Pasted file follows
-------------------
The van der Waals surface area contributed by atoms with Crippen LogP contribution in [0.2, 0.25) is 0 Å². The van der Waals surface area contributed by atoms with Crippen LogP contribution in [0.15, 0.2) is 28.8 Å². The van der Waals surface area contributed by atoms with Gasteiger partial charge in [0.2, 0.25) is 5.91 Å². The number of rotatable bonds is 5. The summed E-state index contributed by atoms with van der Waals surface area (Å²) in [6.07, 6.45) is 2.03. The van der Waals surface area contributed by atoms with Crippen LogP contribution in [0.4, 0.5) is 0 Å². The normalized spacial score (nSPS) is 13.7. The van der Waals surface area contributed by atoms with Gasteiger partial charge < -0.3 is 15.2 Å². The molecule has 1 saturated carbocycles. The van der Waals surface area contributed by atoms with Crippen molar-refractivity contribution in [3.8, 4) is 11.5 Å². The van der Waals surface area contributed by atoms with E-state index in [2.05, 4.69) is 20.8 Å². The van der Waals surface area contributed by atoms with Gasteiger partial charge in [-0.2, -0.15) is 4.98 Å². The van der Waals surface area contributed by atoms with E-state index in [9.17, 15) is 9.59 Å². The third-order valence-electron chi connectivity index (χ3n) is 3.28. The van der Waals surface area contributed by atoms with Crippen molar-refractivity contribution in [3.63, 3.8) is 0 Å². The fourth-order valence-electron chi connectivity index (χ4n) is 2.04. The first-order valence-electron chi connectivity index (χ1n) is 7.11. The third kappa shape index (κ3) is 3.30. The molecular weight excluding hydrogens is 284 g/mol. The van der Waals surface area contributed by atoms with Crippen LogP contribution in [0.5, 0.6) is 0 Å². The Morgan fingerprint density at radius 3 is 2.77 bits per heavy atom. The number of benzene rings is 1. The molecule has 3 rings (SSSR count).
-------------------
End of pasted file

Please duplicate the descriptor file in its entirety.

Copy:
The van der Waals surface area contributed by atoms with Crippen LogP contribution in [0.2, 0.25) is 0 Å². The van der Waals surface area contributed by atoms with Crippen LogP contribution in [0.15, 0.2) is 28.8 Å². The van der Waals surface area contributed by atoms with Gasteiger partial charge in [0.2, 0.25) is 5.91 Å². The number of rotatable bonds is 5. The summed E-state index contributed by atoms with van der Waals surface area (Å²) in [6.07, 6.45) is 2.03. The van der Waals surface area contributed by atoms with Crippen LogP contribution in [0.4, 0.5) is 0 Å². The normalized spacial score (nSPS) is 13.7. The van der Waals surface area contributed by atoms with Gasteiger partial charge < -0.3 is 15.2 Å². The molecule has 1 saturated carbocycles. The van der Waals surface area contributed by atoms with Crippen molar-refractivity contribution in [3.8, 4) is 11.5 Å². The van der Waals surface area contributed by atoms with E-state index in [2.05, 4.69) is 20.8 Å². The van der Waals surface area contributed by atoms with Gasteiger partial charge in [-0.2, -0.15) is 4.98 Å². The van der Waals surface area contributed by atoms with E-state index in [9.17, 15) is 9.59 Å². The third-order valence-electron chi connectivity index (χ3n) is 3.28. The van der Waals surface area contributed by atoms with Crippen molar-refractivity contribution in [3.63, 3.8) is 0 Å². The fourth-order valence-electron chi connectivity index (χ4n) is 2.04. The first-order valence-electron chi connectivity index (χ1n) is 7.11. The third kappa shape index (κ3) is 3.30. The molecular weight excluding hydrogens is 284 g/mol. The van der Waals surface area contributed by atoms with Crippen LogP contribution in [0.5, 0.6) is 0 Å². The Morgan fingerprint density at radius 3 is 2.77 bits per heavy atom. The number of benzene rings is 1. The molecule has 3 rings (SSSR count).